Roberto Saviano: the writer wanted dead by the Italian mafia
His new book is coming out later this year, but who is Roberto Saviano and why he is so loved and hated in Italy?
Roberto Saviano was born in 1979 in Naples, and since he was a child he has seen the influence of Neapolitan mafia Camorra in his city and the whole country. In 2006, when he was only 26 he wrote his first book Gomorrah, which has changed his life forever, where he describes the clandestine particulars of the Camorra business. Because of this book he has been threatened by several Neapolitan “godfathers” and for this reason the Italian Minister of the Interior has guaranteed him a permanent police escort. In autumn 2008, the informant Carmine Schiavone, cousin of the imprisoned Casalesi clan boss Francesco Schiavone, revealed to the authorities that the clan had planned to kill Saviano and his police escort by Christmas on the motorway between Rome and Naples with a bomb.
After this information came out, in October, six Nobel Prize-winning authors and intellectuals (Orhan Pamuk, Dario Fo, Rita Levi-Montalcini, Desmond Tutu, Gunter Grass and Mikhail Gorbachev) published an article in which they came out in support of Saviano against Camorra, and they think that Camorra is not just a problem of security and public order, but also a democratic one. They also think that the Italian government must protect his life, and help Saviano to have a normal life. But why is it so important to say something apparently obvious? Because in Italy Roberto Saviano is a controversial figure. From one side, including author-philosofer Umberto Eco people love him and see him as a “national hero”, and from the other side people accuse him of defaming the country and being unpatriotic, using the words Italian ex Prime Minister Silvio Berlusconi. Unfortunately many people in Italy's political class have the same idea, thinking maybe that putting our heads in the sand is the right thing to do in the war against the mafia.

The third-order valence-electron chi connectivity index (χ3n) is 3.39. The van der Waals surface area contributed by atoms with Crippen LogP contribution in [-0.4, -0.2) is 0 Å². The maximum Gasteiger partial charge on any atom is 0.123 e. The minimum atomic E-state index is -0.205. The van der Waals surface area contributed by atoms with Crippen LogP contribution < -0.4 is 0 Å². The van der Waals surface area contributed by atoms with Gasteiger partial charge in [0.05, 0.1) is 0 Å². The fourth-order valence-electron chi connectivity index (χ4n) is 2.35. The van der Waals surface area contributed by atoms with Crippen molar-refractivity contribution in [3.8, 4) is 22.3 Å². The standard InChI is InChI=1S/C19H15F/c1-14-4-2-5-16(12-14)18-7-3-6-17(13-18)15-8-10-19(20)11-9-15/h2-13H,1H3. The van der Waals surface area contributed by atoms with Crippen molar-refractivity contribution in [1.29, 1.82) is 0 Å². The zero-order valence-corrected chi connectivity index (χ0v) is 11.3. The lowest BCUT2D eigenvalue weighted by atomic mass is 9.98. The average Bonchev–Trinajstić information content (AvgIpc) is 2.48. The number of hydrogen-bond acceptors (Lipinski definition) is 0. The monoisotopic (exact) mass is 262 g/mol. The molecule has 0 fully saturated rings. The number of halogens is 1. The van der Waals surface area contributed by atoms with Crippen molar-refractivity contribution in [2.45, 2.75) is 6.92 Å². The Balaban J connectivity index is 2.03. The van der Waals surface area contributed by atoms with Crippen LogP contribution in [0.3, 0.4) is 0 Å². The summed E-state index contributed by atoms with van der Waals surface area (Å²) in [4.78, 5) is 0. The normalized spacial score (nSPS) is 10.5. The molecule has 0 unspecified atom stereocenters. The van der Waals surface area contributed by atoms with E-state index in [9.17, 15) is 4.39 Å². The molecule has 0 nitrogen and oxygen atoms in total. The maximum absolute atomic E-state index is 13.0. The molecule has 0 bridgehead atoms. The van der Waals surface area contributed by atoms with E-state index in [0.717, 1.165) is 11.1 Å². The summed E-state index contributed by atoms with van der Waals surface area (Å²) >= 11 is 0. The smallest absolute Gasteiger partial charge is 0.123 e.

In his second book, Zero Zero Zero, he talks about the dominance of cocaine in the international economy, covering its movement across continents. He describes cocaine as the biggest business in the world, the fastest way to make money. For example, if one invests $1000 in Apple's stocks after one year you get $1200 – $1500. If one invests $1000 in cocaine, after one year you get $182,000. This is because the drug trade is without rules, the only thing that could stop one drug trafficker is another bigger and more dangerous. In fact, when one person becomes a drug trafficker he or she has two different futures, death or prison.
In a recent interview for Spanish television, he has talked about the role of Spain in the international drug trade. In fact Spain is the first country in Europe that drugs transit through, and many bosses of Italian mafia have trafficked drugs into Spain. More than 50 kilometers of Costa del Sol effectively belong to the Italian mafia, indeed the Sicilian mafia of Cosa Nostra call it Costa Nostra.
Legalization is the only way to stop the role of mafia in this business and several countries are moving in this direction.
We hope that all countries could understand how important it is to turn off the tap of money that is dumping millions in the mafia's pocket.